Acknowledging the dancer as a human subject, and the body as a perceptive, articulate organism, reveals complexities of consciousness. Rather than shifting the body around in an enclosed space of rhythmical composition, choreographers are setting up opportunities for the attentive body to enter into live engagement with ideas. Choreography may be an instruction as to how the body-mind may address a moment as much as a precise bundle of movements. The US choreographer Deborah Hay has had enormous influence in terms of placing questions at the core of choreographic process, with her system of improvisation around variations on 'What if?'. Questions such as 'What if every cell in my body could be in a state of constant beauty?' or 'What if every cell of my body could perceive each and every moment in 360 degrees as unique and original?' held in the mind of the dancer while he or she moves, places the dancer's body in live, active physical enquiry. Rosemary Butcher has been influential in developing notions of choreography as specific and highly crafted embodied 'states' of energy or movement quality or mental process, set in space and time, and in this way working with and revealing more of human presence or being. Long-standing assumptions of virtuosity and physical prowess are eroding, to be superseded by other values of sensitivity, clarity and frankness in relaying the body's responses. More about 'who' and 'how' than 'what', dance movement has both a new openness of form and a new density and specificity of presence.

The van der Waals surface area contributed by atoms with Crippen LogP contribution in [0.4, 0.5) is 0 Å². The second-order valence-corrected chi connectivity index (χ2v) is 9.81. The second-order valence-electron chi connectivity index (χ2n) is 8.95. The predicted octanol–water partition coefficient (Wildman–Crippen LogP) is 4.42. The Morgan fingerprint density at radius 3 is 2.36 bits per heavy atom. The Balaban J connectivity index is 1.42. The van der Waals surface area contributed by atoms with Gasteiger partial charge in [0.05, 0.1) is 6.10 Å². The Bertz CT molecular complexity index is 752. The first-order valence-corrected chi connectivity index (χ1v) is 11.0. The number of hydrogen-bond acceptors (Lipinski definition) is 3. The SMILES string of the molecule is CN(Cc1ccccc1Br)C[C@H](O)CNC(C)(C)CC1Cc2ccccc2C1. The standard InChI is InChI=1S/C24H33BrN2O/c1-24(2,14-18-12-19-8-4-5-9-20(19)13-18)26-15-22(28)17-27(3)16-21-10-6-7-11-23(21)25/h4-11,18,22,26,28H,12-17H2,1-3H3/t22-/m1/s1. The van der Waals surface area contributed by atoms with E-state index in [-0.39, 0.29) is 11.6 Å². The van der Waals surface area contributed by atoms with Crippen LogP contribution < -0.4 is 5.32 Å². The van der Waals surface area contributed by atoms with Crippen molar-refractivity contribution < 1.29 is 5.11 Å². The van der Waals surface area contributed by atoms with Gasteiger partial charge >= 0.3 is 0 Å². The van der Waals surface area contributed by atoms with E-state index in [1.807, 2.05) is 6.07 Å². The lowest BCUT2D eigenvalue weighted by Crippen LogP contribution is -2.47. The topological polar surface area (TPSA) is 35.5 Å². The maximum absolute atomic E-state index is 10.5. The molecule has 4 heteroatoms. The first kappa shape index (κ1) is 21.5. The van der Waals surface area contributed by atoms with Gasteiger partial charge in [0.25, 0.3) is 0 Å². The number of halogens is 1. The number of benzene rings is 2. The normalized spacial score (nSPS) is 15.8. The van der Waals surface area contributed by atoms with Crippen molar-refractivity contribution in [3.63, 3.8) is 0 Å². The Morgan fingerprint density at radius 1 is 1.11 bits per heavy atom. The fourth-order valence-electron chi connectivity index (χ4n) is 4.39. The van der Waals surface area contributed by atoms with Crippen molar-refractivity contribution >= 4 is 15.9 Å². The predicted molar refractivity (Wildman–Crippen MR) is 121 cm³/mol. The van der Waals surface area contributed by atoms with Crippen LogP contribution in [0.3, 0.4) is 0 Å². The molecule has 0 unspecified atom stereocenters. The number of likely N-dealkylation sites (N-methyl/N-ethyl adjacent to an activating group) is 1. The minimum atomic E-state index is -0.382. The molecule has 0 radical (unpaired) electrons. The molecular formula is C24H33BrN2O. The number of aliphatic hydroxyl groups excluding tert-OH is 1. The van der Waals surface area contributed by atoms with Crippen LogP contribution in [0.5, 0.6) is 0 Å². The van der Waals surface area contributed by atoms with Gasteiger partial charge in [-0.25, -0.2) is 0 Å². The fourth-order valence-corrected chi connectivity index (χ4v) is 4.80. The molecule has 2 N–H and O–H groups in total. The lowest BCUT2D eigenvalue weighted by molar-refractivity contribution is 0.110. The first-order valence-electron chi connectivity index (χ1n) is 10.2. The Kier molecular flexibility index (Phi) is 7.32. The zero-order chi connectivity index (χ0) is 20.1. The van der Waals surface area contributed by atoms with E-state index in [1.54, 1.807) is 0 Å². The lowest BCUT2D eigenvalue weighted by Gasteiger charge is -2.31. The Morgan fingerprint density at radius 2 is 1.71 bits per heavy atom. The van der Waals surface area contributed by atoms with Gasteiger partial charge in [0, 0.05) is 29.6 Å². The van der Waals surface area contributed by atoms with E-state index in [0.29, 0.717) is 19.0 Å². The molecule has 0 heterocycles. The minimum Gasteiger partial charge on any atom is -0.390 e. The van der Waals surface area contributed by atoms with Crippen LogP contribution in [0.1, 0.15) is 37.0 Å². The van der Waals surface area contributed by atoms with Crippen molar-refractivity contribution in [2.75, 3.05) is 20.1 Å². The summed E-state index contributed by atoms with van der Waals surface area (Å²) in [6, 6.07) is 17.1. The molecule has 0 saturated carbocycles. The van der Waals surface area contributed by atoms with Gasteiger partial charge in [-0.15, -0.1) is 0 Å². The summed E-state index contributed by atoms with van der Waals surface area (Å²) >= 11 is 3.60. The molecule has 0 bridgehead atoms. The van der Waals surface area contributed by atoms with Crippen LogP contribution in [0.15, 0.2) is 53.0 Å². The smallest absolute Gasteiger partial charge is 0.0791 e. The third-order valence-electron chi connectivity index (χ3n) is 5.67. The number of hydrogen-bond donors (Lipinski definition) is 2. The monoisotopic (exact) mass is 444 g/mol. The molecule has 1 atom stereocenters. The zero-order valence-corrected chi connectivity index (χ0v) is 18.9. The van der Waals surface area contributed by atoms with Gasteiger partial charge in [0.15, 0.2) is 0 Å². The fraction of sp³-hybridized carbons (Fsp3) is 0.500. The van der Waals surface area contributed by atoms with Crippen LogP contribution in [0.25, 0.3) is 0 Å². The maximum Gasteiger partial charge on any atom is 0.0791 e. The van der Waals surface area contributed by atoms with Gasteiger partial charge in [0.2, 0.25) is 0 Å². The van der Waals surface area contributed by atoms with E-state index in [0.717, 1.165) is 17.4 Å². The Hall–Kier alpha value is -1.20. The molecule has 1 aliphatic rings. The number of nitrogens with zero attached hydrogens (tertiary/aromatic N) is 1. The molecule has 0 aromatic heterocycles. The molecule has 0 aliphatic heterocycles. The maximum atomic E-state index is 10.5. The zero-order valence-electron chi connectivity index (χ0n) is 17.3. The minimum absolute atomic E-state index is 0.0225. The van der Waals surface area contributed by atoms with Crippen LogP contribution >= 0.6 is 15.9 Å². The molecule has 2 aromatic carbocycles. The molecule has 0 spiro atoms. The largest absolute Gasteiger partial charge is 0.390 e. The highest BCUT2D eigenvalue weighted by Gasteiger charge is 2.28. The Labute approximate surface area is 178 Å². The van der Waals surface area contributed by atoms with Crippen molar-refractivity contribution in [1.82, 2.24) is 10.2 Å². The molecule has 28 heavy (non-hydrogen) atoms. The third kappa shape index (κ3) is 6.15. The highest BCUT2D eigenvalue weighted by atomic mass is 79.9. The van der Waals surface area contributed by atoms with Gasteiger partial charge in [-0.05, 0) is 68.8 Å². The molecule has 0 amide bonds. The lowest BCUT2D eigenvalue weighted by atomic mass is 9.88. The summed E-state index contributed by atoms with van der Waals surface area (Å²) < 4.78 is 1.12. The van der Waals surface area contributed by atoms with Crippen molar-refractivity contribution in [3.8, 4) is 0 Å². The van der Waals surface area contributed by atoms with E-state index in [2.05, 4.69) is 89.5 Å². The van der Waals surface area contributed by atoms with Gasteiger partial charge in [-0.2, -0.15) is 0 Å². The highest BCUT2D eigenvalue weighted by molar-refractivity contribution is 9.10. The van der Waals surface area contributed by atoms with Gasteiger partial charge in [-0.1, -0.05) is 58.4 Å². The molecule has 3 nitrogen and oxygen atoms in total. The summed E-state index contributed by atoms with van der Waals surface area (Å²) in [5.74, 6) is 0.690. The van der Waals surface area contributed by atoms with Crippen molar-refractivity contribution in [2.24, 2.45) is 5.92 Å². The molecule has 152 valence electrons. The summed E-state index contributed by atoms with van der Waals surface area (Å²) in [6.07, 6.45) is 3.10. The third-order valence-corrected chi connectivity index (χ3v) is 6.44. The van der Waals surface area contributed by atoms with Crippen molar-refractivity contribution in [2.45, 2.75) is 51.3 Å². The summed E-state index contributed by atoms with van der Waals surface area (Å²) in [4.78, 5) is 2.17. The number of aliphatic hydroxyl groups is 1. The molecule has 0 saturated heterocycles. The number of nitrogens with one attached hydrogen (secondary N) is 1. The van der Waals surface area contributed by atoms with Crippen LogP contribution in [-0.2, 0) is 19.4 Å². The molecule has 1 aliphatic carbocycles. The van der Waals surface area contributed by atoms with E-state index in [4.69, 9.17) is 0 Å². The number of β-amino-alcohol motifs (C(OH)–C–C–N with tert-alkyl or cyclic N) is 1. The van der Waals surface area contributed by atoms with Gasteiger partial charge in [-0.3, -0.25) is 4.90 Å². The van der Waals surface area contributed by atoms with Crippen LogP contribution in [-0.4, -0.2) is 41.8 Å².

Key to the emergence of this change has been a re-contextualisation of traditional dance techniques, be they classical, modern or contemporary, which have been infiltrated by so-called somatic practices. These are a network of movement-based approaches that aim to increase awareness of inner processes within an 'integrated body-mind', or a whole self. In various ways they encourage subjective understanding of patterns of holding or functioning, and stimulate self-determinacy through structural support and alignment, helping the body to move in more open and comfortable ways - giving it more scope for autonomy, fluency and consciousness, and for self-expression. Fundamentals of dance technique have thus shifted from learning given forms to developing efficiency, perception and articulacy in the moving body. Informed by developments in neurophysiology acknowledging the interdependence of mind and body, somatic practices work with sensations of the interior body in relationship to the environment and other people at a minute level. Forty years after Yvonne Rainer made The Mind is a Muscle (1970) and ninety years after Duncan wrote of the movement of the body being elementally integrated with the 'soul', dance is now dominated by a real understanding of the integrated body-mind.